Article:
Lord Kilclooney asked Her Majesty's Government:

    What proposals there are to erect closed circuit television cameras at Cluan Place in East Belfast; and what is the timescale for this work.[HL5854]

Lord Williams of Mostyn: I refer the noble Lord to the Answer I gave to the noble Lord, Lord Laird, today.[HL5848]

William Mackessy

Lord Laird asked Her Majesty's Government:

    Which officials or ministers appointed William Mackessy to a post in the Northern Ireland Office in Belfast; what that post was; when he was appointed; and what attempts, including positive or negative vetting, were made to ascertain his security status.[HL5861]

    How and when they learned that William Mackessy was performing duties in the Northern Ireland Office over and above those he was required to perform by his employers.[HL5862]

    Whether William Mackessy was disciplined by the Northern Ireland Office; which officials or ministers were involved in that process; what the alleged offences were; and what was the outcome of the disciplinary process.[HL58631]

    Which officials or ministers decided to transfer William Mackessy to the Government of Northern Ireland; when this happened; and to whose department in the devolved administration he was transferred, and why.[HL5864]

    Whether officials or ministers in the Northern Ireland Office reported William Mackessy to the police or any other agency.[HL5865]

Lord Williams of Mostyn: I am responding to these Questions to the extent that the rules of sub judice make it appropriate for me to do so, given the criminal charges which William Mackessy is facing.

Mr Mackessy was appointed to the Northern Ireland Office, on secondment from the Department of Finance and Personnel, on 3 April 2000 as a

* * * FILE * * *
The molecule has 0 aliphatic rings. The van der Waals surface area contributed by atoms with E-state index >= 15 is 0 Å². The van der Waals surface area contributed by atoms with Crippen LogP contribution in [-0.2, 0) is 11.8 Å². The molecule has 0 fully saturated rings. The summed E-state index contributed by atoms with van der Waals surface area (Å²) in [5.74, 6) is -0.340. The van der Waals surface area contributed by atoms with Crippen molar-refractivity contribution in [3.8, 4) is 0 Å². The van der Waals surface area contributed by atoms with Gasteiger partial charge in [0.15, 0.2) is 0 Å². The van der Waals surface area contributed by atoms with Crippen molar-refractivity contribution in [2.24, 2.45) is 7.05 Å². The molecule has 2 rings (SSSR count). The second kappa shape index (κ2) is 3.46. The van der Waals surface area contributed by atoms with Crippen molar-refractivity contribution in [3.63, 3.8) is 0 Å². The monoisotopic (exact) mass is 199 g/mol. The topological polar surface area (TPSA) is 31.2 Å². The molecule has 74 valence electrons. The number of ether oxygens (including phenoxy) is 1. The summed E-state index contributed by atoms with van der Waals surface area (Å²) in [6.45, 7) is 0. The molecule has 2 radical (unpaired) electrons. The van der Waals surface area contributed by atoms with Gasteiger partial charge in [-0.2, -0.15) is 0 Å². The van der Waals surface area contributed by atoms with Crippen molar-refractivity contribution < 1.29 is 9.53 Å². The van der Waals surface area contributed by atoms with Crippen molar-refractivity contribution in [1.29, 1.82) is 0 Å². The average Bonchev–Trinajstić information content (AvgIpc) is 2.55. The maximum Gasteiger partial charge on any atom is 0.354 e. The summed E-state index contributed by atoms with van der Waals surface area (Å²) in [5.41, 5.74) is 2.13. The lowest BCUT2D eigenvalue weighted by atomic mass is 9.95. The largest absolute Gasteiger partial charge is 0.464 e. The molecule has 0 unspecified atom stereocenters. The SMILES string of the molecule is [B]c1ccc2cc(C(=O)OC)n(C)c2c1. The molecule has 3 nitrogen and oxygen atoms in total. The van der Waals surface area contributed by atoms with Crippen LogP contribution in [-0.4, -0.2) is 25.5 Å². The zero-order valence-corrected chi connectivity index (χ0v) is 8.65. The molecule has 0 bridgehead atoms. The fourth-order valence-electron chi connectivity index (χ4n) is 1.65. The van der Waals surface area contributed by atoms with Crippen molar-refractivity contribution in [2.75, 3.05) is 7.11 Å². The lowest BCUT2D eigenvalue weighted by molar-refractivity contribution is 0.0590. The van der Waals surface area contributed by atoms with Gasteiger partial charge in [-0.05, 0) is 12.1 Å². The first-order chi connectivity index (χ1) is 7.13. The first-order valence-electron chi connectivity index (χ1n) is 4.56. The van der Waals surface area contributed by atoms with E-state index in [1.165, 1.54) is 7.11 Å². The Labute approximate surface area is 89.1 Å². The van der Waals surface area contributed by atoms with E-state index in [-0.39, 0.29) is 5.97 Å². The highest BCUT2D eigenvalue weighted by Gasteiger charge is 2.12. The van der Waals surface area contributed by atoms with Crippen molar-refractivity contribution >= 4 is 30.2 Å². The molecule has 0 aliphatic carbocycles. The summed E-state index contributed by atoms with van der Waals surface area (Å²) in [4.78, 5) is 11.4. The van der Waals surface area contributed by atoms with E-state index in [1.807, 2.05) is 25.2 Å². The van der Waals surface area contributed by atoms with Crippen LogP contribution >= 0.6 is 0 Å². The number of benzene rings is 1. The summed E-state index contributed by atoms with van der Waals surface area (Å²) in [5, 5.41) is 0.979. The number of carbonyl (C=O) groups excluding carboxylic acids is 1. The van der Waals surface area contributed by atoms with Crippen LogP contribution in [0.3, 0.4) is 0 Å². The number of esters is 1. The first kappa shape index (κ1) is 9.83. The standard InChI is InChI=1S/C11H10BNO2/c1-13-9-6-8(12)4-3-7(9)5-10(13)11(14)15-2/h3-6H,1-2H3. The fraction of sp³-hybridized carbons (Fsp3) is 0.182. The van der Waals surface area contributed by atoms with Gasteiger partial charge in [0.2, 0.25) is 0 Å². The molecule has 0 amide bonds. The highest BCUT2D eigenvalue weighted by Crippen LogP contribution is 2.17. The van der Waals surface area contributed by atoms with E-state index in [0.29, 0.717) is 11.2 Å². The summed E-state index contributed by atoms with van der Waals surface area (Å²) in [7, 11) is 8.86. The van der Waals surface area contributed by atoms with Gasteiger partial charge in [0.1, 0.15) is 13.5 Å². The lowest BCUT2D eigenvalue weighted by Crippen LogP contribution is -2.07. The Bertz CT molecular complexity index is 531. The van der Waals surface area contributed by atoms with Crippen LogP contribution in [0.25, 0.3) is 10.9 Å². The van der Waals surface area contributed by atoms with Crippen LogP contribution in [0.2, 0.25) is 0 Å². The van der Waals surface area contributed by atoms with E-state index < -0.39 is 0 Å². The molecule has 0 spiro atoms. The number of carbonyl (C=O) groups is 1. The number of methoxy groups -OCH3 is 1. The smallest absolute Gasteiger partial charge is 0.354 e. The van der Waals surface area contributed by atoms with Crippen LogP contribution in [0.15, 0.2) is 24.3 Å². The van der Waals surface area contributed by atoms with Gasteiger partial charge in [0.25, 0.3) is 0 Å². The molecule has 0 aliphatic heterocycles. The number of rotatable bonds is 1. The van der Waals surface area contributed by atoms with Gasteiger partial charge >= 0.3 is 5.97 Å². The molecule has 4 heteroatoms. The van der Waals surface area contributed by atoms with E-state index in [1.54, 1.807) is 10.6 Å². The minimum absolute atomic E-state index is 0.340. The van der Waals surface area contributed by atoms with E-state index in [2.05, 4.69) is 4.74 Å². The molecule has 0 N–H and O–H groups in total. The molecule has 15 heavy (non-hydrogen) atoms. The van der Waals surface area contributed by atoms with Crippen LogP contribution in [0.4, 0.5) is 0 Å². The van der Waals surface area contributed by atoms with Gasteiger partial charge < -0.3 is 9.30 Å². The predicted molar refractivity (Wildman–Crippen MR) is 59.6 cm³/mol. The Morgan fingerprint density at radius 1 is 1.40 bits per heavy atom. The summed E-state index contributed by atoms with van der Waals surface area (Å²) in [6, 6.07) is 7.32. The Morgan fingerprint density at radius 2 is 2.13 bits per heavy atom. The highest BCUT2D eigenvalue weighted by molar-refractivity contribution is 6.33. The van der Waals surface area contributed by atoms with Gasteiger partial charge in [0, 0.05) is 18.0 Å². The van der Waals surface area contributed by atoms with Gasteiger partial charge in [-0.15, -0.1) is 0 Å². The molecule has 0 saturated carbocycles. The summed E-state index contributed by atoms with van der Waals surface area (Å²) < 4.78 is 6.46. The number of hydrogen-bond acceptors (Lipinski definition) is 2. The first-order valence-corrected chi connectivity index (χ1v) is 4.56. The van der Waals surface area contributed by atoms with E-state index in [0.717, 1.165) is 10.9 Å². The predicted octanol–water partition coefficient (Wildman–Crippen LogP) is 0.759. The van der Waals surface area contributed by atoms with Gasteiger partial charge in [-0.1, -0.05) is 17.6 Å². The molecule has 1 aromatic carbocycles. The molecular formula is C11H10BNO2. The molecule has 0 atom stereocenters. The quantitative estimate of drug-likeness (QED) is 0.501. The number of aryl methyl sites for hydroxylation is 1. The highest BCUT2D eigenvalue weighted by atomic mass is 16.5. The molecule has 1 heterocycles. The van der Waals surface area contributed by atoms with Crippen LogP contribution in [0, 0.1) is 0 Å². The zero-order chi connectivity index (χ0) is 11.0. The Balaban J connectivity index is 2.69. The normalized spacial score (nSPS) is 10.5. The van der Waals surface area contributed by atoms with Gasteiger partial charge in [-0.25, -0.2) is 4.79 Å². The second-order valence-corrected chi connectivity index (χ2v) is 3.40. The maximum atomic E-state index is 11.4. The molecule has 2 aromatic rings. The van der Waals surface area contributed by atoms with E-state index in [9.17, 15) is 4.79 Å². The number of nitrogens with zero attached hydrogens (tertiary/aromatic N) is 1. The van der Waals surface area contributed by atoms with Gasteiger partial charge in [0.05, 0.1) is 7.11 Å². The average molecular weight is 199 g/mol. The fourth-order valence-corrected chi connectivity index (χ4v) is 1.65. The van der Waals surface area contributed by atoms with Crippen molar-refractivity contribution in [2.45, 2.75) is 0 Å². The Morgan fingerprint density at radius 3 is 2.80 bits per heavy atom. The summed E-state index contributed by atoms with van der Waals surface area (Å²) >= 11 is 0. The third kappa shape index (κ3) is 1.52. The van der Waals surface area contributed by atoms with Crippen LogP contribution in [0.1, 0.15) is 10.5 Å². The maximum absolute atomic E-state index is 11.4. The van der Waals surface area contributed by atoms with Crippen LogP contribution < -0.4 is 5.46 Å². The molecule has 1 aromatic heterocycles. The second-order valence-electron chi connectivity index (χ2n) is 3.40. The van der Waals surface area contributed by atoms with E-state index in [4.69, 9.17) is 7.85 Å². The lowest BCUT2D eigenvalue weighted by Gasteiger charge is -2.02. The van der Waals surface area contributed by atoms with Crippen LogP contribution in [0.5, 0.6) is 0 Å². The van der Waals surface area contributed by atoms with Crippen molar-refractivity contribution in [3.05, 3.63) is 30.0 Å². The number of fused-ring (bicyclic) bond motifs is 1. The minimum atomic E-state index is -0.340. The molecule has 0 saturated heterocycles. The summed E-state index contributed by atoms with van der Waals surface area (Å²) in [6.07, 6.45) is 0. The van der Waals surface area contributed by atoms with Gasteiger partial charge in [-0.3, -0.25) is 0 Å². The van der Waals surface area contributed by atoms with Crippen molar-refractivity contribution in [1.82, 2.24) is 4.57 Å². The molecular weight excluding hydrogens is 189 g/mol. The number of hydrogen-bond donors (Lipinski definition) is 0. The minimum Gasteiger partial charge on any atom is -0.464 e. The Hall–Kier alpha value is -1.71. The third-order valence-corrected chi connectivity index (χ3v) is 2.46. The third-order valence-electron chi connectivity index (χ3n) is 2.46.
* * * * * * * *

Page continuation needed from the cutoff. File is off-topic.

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Support Band Grade 2 Messenger. The normal security vetting that applies to all personnel appointed to the Northern Ireland Office was carried out and Mr Mackessy received security clearance.

Concern was expressed about Mr Mackessy's conduct in the NIO on one occasion. An investigation by his line management, and reported to the department's central personnel section, did not produce any firm evidence to substantiate that concern. Therefore, no disciplinary action was taken. As part of the investigation, further vetting checks were made with the police.

In October 2001 the Compensation Agency, an agency of the NIO, required a messenger to fill a temporary vacancy. Mr Mackessy was moved to the post. At the stage when he became surplus to the agency's requirements, the Department of Enterprise, Trade and Investment (DETI) had declared a number of vacancies for messengers which they needed to fill urgently. Mr Mackessy transferred to DETI on

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19 November 2001 to fill one of those vacancies. The transfer was arranged through normal personnel channels.

British-Irish Inter-Governmental Secretariat

Lord Laird asked Her Majesty's Government:

    What role the Government of the Republic of Ireland have in dealing with affairs in Northern Ireland through the British-Irish Inter-Governmental Secretariat.[HL5927]

Lord Williams of Mostyn: The British-Irish Intergovernmental Conference and Secretariat were established by the British-Irish Agreement, which took effect on Thursday 2 December 1999.

The conference and secretariat bring together the two governments to promote bilateral co-operation at all levels on all matters of mutual interest within the competence of both governments.